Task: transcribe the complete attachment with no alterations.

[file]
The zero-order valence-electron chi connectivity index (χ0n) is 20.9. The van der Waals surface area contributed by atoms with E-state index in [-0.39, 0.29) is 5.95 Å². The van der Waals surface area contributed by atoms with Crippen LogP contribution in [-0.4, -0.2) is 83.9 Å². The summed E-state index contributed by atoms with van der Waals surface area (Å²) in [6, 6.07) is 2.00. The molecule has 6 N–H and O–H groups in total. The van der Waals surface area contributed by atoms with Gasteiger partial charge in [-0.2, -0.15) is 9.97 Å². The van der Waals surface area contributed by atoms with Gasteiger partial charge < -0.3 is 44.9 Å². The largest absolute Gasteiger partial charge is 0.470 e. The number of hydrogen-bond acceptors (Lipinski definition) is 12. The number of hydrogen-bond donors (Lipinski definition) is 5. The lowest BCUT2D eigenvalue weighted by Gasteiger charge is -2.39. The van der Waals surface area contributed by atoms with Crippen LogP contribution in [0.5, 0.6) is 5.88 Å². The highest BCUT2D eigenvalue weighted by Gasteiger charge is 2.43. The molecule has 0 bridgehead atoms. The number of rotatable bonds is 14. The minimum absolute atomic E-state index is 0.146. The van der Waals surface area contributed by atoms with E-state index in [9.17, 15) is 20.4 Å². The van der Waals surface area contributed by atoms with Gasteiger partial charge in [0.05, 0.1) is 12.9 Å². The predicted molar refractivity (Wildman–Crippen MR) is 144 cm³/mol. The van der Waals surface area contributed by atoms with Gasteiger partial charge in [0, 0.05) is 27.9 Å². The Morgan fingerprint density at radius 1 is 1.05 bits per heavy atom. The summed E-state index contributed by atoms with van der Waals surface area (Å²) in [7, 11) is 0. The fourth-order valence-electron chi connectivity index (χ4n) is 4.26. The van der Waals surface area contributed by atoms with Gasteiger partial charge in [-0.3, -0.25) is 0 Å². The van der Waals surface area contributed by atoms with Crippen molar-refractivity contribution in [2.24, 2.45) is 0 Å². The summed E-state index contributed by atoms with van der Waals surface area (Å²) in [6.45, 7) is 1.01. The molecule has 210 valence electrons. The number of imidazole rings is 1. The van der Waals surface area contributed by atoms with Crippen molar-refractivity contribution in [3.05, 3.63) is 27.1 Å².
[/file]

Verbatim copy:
The zero-order valence-electron chi connectivity index (χ0n) is 20.9. The van der Waals surface area contributed by atoms with E-state index in [-0.39, 0.29) is 5.95 Å². The van der Waals surface area contributed by atoms with Crippen LogP contribution in [-0.4, -0.2) is 83.9 Å². The summed E-state index contributed by atoms with van der Waals surface area (Å²) in [6, 6.07) is 2.00. The molecule has 6 N–H and O–H groups in total. The van der Waals surface area contributed by atoms with Gasteiger partial charge in [-0.2, -0.15) is 9.97 Å². The van der Waals surface area contributed by atoms with Gasteiger partial charge < -0.3 is 44.9 Å². The largest absolute Gasteiger partial charge is 0.470 e. The number of hydrogen-bond acceptors (Lipinski definition) is 12. The number of hydrogen-bond donors (Lipinski definition) is 5. The lowest BCUT2D eigenvalue weighted by Gasteiger charge is -2.39. The van der Waals surface area contributed by atoms with Crippen LogP contribution in [0.5, 0.6) is 5.88 Å². The highest BCUT2D eigenvalue weighted by Gasteiger charge is 2.43. The molecule has 0 bridgehead atoms. The number of rotatable bonds is 14. The minimum absolute atomic E-state index is 0.146. The van der Waals surface area contributed by atoms with E-state index in [9.17, 15) is 20.4 Å². The van der Waals surface area contributed by atoms with Gasteiger partial charge in [0.05, 0.1) is 12.9 Å². The predicted molar refractivity (Wildman–Crippen MR) is 144 cm³/mol. The van der Waals surface area contributed by atoms with Gasteiger partial charge in [0, 0.05) is 27.9 Å². The Morgan fingerprint density at radius 1 is 1.05 bits per heavy atom. The summed E-state index contributed by atoms with van der Waals surface area (Å²) in [7, 11) is 0. The fourth-order valence-electron chi connectivity index (χ4n) is 4.26. The van der Waals surface area contributed by atoms with Gasteiger partial charge in [-0.3, -0.25) is 0 Å². The van der Waals surface area contributed by atoms with Crippen molar-refractivity contribution in [2.24, 2.45) is 0 Å². The summed E-state index contributed by atoms with van der Waals surface area (Å²) in [6.45, 7) is 1.01. The molecule has 210 valence electrons. The number of imidazole rings is 1. The van der Waals surface area contributed by atoms with Crippen molar-refractivity contribution in [3.05, 3.63) is 27.1 Å².